JACKSONVILLE, Fla -- Defense attorneys try to arm themselves with the best possible defense. Former Penn State Assistant Football Coach Jerry Sandusky's went with an unusual one - histrionic personality disorder. But what exactly is it? We took that question to an expert.
"Histrionic personality disorder is having a pattern of needing to be excessively dramatic and needing to be in the center of attention," explained Psychologist Dr. Justin D'Arienzo.
Dr. D'Arienzo says a person with this disorder often thinks their relationships are intimate when they're actually shallow.
"The prevalence rate of this disorder is actually about one percent," he said.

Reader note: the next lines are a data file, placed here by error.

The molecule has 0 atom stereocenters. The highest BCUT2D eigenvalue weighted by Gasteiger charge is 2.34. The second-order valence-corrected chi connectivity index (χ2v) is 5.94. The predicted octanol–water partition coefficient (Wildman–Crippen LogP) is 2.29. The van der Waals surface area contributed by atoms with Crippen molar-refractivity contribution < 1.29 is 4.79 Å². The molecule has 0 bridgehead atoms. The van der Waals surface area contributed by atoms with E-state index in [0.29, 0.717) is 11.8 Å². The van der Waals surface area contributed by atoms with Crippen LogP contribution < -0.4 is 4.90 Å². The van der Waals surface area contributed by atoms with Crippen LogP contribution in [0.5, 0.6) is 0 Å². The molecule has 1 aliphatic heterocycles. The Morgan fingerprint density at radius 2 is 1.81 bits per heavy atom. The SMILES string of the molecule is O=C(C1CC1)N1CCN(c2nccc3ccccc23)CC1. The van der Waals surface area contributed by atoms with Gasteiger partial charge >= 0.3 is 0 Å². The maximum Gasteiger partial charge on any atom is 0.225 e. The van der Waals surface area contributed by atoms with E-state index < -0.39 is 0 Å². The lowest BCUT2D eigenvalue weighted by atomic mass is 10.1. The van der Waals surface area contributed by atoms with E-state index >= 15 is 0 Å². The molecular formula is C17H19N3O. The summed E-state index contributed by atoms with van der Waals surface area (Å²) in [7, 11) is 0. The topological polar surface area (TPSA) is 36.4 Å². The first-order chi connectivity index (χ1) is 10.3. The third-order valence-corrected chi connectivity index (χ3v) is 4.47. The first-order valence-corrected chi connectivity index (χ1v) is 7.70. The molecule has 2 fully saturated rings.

He says this isn't something typically brought up in criminal cases. So is it enough to convince the jury Sandusky is innocent? Local defense Attorney Dale Carson says that diagnosis doesn't eliminate the fact that a crime may have been committed.
Action News Reporter Kristen Sell: "Does it sound to you like they were just grasping at straws here?"
Defense Attorney Dale Carson: "Absolutely you have to present some sort of defense and I think that's about the only thing they could do."
Even Dr D'Arienzo agrees. Valid disorder, yes. Valid defense, no.
"With a personality disorder judgment can be impacted but not necessarily impaired," he said.
Wednesday, the defense rested. Sandusky himself did not take the stand. Dale Carson says in this case - that was the right decision.